COPENHAGEN (Reuters) - The Danish government does not want to loosen fiscal policy next year and intends to hold its ground on that issue in budget negotiations with its powerful ally, the finance minister told Reuters on Wednesday.
His comments came after the central bank raised its economic growth forecast for Denmark but warned of risks of overheating if the government gives in to calls for more public spending.
“We do not want a more expansionary fiscal policy. We’ve proposed a budget that is balanced with the business cycle and the labor supply,” Kristian Jensen said in a telephone interview.
The government has said its draft 2018 budget launched two weeks ago would slow economic growth slightly, but the Danish People’s Party (DF), whose support it needs to pass laws, is pushing for increased welfare spending that could increase growth.
“We believe there is every reason to be cautious,” central bank governor Lars Rohde told Reuters. “We see no need for further stimulus, i.e further easing of the fiscal policy. That would add more fuel to the fire”.
Rohde said that initiatives that could increase demand in the construction sector would be especially damaging as that sector would be the first to experience labor shortages and thus increased wages that would hurt competitiveness.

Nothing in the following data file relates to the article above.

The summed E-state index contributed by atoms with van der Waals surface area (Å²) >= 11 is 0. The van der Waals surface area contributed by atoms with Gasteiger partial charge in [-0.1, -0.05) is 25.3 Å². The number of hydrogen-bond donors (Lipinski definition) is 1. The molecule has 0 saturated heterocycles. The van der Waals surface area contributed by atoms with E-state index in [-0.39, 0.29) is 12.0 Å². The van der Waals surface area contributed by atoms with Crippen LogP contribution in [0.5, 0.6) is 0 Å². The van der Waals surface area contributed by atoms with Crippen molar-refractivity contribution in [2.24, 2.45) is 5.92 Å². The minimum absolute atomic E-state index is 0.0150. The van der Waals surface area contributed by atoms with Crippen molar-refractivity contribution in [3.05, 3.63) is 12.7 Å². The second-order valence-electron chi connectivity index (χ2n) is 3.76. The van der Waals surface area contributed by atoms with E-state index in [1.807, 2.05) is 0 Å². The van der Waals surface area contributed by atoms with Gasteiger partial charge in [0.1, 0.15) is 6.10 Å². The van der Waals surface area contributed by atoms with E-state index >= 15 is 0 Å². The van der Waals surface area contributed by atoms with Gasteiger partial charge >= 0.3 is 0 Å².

Wages in the construction sector rose 2.8 percent in the second quarter yr/yr, compared to 1.6 percent on average in the 13 countries Denmark does most of its trade with, according to figures from the Confederation of Danish Employers (DA).
“If you want more private or public growth it would require that you’re ready to expand the labor supply. We intend to hold our negotiations partners to that,” finance minister Jensen said.
The government has proposed tax cuts it said would encourage people to work more, but the DF has opposed some of them saying it saw no reason to ease taxes for the wealthiest.
Jensen said that he believed it would be possible for the government to pass a budget that would take some of the energy out of economy, and expand the workforce, in order to prolong the current upswing.
“It’s too early to say if it will be of the magnitude the government wants. That’s what we’re negotiating,” he said.
The central bank now expects the Danish economy to grow 2.3 percent this year up from a forecast of 1.8 percent issued in March, and above the government’s 2.0 percent forecast published two weeks ago.
Denmark’s GDP rose 2.7 percent in the second quarter from the same time last year.
Additional reporting by Julie Astrid Thomsen and Stine Jacobsen; Editing by Toby Chopra